Mandela: Long Walk to Freedom review

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Mandela Long Walk to Freedom yellow light Idris Elba

Bit of a shame that a man who looms so large in the hearts and minds of so many has been packed neatly away into a film that is handsome, respectable, and just a tad stodgy.
I’m “biast” (pro): nothing

I’m “biast” (con): nothing

(what is this about? see my critic’s minifesto)

Ah, the Important Film. Nelson Mandela is a significant figure in South African history and around the world as an inspiration to the oppressed and the disenfranchised, and his story has been screaming to be told. It was probably even inevitable, given the calcified state of moviedom at the moment, that it would end up being told as a traditional epic biopic. But it’s still a little bit of a shame that such a dynamic man who looms so large in the hearts and minds of so many has been packed neatly away into a film that is never more than exactly what you expect it to be: handsome, respectable, and just a tad stodgy. Director Justin Chadwick (The Other Boleyn Girl) and screenwriter William Nicholson (Les Misérables) follow an unsurprising path along Mandela’s life, from his work as a lawyer in 1940s Johannesburg, where a black man getting harassed by white cops for no reason other than his skin color is The Way Things Are, through his move away from peaceful protests to more aggressive pushback against the institutionalized racism of apartheid with the ANC’s bombing campaigns of the 1950s and early 1960s. The narrative metronome picks up some energy as the story moves into Mandela’s decades-long imprisonment, which made a martyr out of him even though that’s precisely what the South African government was hoping to avoid. Idris Elba (Thor: The Dark World), as Mandela, is far more potent a presence as a man of philosophy rather than one of physical action, and it’s here, finally, where the film finds something to say: that every act of oppression contains the seeds of the oppressor’s own destruction. Which is a hopeful thought indeed. If only the whole film were as rousing.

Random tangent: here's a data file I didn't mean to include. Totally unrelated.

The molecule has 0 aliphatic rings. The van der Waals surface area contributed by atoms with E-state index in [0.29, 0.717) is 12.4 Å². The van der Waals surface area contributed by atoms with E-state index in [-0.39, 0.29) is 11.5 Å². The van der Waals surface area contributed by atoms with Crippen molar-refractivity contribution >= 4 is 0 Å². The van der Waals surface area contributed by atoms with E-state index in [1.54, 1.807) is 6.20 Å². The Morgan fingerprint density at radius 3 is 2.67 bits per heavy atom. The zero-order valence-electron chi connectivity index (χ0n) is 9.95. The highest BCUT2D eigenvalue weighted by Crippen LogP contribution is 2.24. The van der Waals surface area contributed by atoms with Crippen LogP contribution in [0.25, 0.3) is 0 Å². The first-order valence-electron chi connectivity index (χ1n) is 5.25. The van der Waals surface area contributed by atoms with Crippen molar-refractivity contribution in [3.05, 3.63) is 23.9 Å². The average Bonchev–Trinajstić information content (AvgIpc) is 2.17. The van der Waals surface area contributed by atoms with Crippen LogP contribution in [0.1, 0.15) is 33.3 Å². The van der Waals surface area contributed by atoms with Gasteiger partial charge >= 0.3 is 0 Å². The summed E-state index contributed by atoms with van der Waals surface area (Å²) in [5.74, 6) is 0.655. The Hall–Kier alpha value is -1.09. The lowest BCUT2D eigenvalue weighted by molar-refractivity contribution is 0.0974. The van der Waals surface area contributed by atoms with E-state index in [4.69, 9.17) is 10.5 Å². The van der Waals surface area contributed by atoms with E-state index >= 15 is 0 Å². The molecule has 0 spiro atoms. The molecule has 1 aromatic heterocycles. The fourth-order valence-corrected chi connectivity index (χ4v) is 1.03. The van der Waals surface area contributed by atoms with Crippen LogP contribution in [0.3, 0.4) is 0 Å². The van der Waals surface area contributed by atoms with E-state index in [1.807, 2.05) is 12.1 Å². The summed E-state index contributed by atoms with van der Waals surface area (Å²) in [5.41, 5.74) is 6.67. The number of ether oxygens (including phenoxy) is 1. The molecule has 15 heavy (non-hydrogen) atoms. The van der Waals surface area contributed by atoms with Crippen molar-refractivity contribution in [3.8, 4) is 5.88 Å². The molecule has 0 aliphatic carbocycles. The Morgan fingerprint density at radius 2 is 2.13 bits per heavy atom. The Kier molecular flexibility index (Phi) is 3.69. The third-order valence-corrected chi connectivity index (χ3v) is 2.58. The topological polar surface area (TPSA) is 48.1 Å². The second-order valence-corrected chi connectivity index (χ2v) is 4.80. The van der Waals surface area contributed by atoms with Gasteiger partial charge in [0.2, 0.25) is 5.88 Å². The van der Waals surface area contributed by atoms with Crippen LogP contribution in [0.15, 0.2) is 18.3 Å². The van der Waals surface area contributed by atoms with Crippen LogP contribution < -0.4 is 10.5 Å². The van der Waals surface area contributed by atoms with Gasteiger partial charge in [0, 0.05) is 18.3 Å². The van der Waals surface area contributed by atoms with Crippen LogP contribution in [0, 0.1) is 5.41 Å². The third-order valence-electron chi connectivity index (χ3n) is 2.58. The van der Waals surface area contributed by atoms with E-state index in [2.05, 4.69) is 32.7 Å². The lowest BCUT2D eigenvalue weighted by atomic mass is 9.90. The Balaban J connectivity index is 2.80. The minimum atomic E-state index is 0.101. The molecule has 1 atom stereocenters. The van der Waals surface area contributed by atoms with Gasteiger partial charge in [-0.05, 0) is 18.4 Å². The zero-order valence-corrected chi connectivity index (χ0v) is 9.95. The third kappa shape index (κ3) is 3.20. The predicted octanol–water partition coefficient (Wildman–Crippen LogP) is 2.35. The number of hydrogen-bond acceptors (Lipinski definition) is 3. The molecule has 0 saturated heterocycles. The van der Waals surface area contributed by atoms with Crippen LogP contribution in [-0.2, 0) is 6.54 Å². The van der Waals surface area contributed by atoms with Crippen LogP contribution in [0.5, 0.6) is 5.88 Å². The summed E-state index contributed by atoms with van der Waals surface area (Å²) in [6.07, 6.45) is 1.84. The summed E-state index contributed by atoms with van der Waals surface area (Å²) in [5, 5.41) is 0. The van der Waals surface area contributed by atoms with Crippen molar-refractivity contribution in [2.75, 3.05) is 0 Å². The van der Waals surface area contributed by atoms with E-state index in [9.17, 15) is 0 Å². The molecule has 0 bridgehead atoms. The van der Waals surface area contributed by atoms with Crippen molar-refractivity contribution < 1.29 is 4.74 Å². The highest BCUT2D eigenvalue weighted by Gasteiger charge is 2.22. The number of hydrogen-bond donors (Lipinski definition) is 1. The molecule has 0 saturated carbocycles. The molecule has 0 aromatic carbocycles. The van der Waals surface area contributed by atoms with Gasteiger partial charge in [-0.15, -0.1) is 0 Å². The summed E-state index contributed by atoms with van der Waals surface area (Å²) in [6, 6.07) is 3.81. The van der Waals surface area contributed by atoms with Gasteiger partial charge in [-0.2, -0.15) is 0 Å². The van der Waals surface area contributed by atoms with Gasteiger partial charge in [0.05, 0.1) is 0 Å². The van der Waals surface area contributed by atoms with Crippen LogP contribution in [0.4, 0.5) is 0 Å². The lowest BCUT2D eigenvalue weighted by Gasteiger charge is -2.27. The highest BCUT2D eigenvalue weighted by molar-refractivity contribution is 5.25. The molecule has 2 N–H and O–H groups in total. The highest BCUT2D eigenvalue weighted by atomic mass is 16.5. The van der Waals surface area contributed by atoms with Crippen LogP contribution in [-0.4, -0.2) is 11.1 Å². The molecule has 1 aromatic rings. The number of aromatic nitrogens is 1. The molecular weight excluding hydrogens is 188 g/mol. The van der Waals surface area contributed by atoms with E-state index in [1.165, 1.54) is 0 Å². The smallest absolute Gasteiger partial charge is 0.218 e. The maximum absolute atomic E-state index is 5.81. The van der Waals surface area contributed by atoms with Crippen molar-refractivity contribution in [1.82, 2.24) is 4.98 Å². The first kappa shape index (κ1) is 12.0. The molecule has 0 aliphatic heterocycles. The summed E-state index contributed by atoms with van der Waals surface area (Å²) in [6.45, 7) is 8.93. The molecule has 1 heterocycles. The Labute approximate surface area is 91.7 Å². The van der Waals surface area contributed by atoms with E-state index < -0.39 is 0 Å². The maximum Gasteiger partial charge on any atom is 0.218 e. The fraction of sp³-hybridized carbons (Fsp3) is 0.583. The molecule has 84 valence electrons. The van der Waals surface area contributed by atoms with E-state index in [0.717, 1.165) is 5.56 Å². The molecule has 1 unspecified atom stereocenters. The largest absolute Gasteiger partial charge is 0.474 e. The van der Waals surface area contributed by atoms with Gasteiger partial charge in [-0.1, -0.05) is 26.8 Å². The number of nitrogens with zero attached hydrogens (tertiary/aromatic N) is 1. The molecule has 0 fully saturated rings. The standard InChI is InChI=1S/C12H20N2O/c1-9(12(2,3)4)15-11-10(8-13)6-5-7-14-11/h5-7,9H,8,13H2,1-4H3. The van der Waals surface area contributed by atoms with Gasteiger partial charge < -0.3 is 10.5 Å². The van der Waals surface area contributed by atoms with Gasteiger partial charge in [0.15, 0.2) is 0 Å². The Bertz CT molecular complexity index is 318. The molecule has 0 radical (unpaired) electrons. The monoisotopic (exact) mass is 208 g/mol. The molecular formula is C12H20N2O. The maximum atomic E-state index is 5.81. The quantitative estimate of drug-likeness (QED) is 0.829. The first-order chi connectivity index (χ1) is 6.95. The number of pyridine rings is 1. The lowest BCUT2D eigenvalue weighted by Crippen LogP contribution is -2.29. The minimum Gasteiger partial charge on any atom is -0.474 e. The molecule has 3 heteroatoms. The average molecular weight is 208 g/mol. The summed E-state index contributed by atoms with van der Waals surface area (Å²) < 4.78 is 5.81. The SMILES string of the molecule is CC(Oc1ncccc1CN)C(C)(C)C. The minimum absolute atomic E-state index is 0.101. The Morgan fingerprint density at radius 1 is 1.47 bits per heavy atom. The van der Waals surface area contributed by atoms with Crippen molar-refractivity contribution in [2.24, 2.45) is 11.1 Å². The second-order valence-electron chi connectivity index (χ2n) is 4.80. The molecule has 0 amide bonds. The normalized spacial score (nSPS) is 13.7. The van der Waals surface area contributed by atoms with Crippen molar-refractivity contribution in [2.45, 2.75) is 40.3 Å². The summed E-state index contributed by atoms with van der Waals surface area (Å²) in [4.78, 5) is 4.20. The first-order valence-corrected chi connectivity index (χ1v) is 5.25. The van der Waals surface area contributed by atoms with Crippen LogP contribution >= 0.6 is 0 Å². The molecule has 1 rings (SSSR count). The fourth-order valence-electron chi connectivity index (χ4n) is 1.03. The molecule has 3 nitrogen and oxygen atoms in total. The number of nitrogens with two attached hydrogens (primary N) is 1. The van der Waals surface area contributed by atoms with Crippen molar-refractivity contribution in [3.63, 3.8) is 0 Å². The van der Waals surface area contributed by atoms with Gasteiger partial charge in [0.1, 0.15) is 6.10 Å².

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Thu, Nov 28, 2013 12:56pm

If you’re going to hold my interest in a film in this mould, you have to depict the protagonist as human — he’ll have doubts, he’ll make mistakes, he’ll annoy people who are not just cartoon villains but simply people with different opinions. This is what Gandhi largely got right. But I think most filmmakers are too timid to show a national saint as being merely human, and even when they aren’t they don’t usually get the family to allow them access to the good research materials unless they promise to be remorselessly positive.

MaryAnn Johanson
reply to  RogerBW
Fri, Nov 29, 2013 8:17am

I don’t think we can say this movie depicts Mandela as a saint. (It certainly doesn’t skip over the fact that he cheated on his first wife with Winnie, and basically abandoned the first wife and their kids.) But even that is depicted in a rather passionless way.

reply to  MaryAnn Johanson
Fri, Nov 29, 2013 9:15am

Fair enough — that’s better than the impression I’d got.